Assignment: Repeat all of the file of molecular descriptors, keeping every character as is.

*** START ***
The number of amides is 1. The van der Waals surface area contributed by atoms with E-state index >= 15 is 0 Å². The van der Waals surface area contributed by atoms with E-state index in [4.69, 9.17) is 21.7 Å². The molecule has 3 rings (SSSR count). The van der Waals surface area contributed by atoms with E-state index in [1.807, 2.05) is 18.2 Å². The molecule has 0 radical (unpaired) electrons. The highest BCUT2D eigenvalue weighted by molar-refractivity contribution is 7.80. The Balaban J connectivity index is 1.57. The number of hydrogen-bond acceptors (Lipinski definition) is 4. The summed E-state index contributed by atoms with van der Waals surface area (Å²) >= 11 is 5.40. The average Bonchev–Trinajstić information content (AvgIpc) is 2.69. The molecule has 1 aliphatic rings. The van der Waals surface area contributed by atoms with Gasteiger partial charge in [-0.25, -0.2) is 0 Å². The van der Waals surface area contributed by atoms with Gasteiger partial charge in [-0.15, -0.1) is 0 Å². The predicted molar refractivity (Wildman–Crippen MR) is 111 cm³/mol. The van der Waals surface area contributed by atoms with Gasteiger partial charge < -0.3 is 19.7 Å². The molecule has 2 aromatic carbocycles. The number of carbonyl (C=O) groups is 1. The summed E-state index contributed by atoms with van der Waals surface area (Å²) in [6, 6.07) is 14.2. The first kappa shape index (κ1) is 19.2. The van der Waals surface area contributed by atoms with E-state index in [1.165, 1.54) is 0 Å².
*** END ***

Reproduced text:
The number of amides is 1. The van der Waals surface area contributed by atoms with E-state index >= 15 is 0 Å². The van der Waals surface area contributed by atoms with E-state index in [4.69, 9.17) is 21.7 Å². The molecule has 3 rings (SSSR count). The van der Waals surface area contributed by atoms with E-state index in [1.807, 2.05) is 18.2 Å². The molecule has 0 radical (unpaired) electrons. The highest BCUT2D eigenvalue weighted by molar-refractivity contribution is 7.80. The Balaban J connectivity index is 1.57. The number of hydrogen-bond acceptors (Lipinski definition) is 4. The summed E-state index contributed by atoms with van der Waals surface area (Å²) >= 11 is 5.40. The average Bonchev–Trinajstić information content (AvgIpc) is 2.69. The molecule has 1 aliphatic rings. The van der Waals surface area contributed by atoms with Gasteiger partial charge in [-0.25, -0.2) is 0 Å². The van der Waals surface area contributed by atoms with Gasteiger partial charge in [-0.15, -0.1) is 0 Å². The predicted molar refractivity (Wildman–Crippen MR) is 111 cm³/mol. The van der Waals surface area contributed by atoms with Gasteiger partial charge < -0.3 is 19.7 Å². The molecule has 2 aromatic carbocycles. The number of carbonyl (C=O) groups is 1. The summed E-state index contributed by atoms with van der Waals surface area (Å²) in [6, 6.07) is 14.2. The first kappa shape index (κ1) is 19.2. The van der Waals surface area contributed by atoms with E-state index in [1.165, 1.54) is 0 Å².